Are you struggling with overwhelming feelings and dark thoughts? Do you feel that life is ‘passing you by’? Do you feel hopeless and helpless? Do you suffer from unexplained aches and pains? Do you feel exhausted a lot of the time, but you have difficulty sleeping? Do you lack confidence? Do you feel like a failure? Have you lost interest in the things you used to enjoy? Do you feel that life isn’t worth living?
If you experience some or all of the above mentioned psychological and physical symptoms, then you might be suffering from depression. Depression is defined as a mood disorder that is caused by a neurochemical or hormonal imbalance. There’s no single cause of depression. It can occur for a variety of reasons and it has many different triggers, such as losing a job, illness, money worries, relationship breakdown, bereavement, divorce and other life-changing events. However, it’s not the life events that cause depression. It’s how we respond and make sense of those events. And we can choose how we deal with and react to the life-altering events.
People who suffer from depression often feel that there is no hope and they believe that they will suffer for the rest of their lives. This negative way of thinking stops them from asking for help. Furthermore, the negative and stigmatising views that other people hold do nothing to encourage people to seek help. Most people who suffer from depression might have been accused of ’just wanting attention’ and might have been told to ‘pull themselves together’ and stop being lazy by people who don’t understand what someone suffering from depression is going through.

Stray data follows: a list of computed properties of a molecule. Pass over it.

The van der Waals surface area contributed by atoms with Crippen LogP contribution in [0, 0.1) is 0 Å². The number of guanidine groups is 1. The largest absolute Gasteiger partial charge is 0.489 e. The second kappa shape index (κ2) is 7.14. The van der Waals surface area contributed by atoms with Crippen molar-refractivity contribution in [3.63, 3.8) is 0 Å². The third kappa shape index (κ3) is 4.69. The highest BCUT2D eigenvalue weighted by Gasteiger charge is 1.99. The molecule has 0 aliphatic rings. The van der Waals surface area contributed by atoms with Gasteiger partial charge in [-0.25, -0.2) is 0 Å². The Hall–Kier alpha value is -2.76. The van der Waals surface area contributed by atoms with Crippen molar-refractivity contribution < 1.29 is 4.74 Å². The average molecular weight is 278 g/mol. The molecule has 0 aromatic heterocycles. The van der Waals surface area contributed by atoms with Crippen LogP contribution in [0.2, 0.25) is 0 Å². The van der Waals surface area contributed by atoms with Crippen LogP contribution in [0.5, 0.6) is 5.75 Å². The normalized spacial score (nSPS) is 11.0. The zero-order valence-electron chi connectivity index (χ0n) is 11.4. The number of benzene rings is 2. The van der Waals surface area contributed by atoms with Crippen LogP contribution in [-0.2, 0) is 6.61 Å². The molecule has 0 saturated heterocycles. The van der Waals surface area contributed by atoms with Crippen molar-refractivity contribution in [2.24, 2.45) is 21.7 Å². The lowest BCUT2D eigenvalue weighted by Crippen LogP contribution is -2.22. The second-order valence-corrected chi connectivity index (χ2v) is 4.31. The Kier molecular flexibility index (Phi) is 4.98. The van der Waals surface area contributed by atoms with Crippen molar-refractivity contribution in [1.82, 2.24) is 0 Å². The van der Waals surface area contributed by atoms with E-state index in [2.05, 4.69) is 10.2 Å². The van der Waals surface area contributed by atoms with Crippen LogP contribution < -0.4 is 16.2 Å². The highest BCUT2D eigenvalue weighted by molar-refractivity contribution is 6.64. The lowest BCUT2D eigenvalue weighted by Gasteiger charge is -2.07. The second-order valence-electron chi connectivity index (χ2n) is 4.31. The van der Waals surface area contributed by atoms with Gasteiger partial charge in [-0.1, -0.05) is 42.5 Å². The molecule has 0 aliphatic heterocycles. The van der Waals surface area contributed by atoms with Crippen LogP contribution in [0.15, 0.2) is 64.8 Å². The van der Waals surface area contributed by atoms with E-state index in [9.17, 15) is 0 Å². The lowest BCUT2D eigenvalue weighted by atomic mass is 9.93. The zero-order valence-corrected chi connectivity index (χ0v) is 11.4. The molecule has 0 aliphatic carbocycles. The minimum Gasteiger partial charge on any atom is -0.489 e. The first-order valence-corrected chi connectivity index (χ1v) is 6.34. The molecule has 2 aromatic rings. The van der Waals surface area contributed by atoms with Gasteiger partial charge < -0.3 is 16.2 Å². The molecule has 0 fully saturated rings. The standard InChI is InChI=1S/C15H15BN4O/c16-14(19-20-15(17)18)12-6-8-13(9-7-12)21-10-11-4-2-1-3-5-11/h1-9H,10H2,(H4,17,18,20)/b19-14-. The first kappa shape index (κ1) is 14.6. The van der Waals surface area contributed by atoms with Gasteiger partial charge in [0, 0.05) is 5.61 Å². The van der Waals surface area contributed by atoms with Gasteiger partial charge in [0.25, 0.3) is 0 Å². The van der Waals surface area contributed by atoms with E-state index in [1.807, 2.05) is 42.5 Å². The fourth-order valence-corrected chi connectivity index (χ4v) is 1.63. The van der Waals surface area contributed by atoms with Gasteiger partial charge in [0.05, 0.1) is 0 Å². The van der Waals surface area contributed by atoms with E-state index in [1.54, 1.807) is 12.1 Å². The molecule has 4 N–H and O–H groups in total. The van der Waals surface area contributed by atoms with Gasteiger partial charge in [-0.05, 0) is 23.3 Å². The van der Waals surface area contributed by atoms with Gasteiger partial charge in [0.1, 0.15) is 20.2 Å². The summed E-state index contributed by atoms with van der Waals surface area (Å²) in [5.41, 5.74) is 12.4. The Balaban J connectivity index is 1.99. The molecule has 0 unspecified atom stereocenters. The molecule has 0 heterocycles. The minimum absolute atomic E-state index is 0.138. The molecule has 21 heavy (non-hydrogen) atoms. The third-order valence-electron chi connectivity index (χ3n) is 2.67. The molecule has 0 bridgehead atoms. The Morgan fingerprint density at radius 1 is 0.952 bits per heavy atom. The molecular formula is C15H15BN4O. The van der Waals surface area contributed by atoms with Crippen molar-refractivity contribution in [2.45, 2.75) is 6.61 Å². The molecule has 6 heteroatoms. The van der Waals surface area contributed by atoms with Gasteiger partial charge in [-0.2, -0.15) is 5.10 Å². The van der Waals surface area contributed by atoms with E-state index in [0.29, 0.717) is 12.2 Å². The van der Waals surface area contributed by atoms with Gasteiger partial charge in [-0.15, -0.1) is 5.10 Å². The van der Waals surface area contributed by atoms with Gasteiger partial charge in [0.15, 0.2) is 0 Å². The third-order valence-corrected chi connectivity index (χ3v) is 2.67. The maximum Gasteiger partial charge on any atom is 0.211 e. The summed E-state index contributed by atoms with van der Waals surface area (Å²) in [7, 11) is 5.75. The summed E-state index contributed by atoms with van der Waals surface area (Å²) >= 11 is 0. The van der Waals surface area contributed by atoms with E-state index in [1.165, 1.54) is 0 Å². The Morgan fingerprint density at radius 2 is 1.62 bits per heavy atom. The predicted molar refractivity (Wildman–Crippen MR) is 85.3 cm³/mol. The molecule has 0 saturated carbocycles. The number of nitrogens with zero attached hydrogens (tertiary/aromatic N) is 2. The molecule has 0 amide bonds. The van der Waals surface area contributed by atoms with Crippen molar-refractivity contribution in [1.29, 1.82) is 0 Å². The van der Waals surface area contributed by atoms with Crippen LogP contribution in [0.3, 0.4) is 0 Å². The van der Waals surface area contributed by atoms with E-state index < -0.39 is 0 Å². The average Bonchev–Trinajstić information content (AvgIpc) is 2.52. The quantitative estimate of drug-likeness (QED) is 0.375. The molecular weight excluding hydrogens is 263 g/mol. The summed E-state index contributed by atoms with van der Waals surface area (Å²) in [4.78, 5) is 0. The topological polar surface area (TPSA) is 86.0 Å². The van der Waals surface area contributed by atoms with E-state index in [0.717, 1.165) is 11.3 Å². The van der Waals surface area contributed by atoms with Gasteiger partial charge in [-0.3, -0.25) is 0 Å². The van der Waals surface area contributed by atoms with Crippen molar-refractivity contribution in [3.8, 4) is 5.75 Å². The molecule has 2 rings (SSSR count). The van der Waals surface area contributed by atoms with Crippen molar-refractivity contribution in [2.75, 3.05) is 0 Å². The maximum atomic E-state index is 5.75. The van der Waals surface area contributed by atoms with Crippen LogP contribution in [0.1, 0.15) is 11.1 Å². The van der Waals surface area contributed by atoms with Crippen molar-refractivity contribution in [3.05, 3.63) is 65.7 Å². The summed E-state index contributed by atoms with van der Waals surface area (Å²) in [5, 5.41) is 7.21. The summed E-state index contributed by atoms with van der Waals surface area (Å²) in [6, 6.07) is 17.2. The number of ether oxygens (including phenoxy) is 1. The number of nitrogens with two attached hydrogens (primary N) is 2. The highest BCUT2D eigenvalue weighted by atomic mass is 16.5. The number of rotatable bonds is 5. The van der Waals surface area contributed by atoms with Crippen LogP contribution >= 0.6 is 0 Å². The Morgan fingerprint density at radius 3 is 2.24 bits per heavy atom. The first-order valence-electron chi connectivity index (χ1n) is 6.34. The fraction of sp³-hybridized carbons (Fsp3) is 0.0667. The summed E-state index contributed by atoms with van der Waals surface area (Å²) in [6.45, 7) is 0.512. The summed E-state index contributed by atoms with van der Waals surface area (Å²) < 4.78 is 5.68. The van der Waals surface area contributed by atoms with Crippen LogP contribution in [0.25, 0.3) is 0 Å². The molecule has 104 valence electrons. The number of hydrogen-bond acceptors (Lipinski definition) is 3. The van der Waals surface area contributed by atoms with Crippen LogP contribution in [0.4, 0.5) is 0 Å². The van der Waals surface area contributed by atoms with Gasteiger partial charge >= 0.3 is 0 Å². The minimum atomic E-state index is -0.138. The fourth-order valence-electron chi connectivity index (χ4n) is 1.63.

However, as the headline of this article suggests there is hope. It’s not easy and it requires determination and energy, but most people with depression can make full recovery.
Treatment for depression can involve a combination of lifestyle changes, talking therapies and medication. Combination of talking therapies and antidepressants is usually recommended for severe depression.
Many people who suffer from depression have reported feeling better after making lifestyle changes. Exercise and introducing healthy food into their diet can make a significant difference to how quickly people recover from depression. And they don’t have to become a health fanatic or make any drastic changes. They can simply find a type of exercise they enjoy doing and introduce it into their daily routine. Whether it will be a 15-minute walk, running or cycling.
Making these changes can not only lift their mood, but it can also help them reduce stress and anxiety. Moreover, exercising and eating healthily can be a good distraction from any negative thoughts they might have.
Sometimes talking things through with a friend or relative may be all the help and support people who suffer from depression might need to deal with their depression. However, if that doesn’t help they should consider seeking professional help.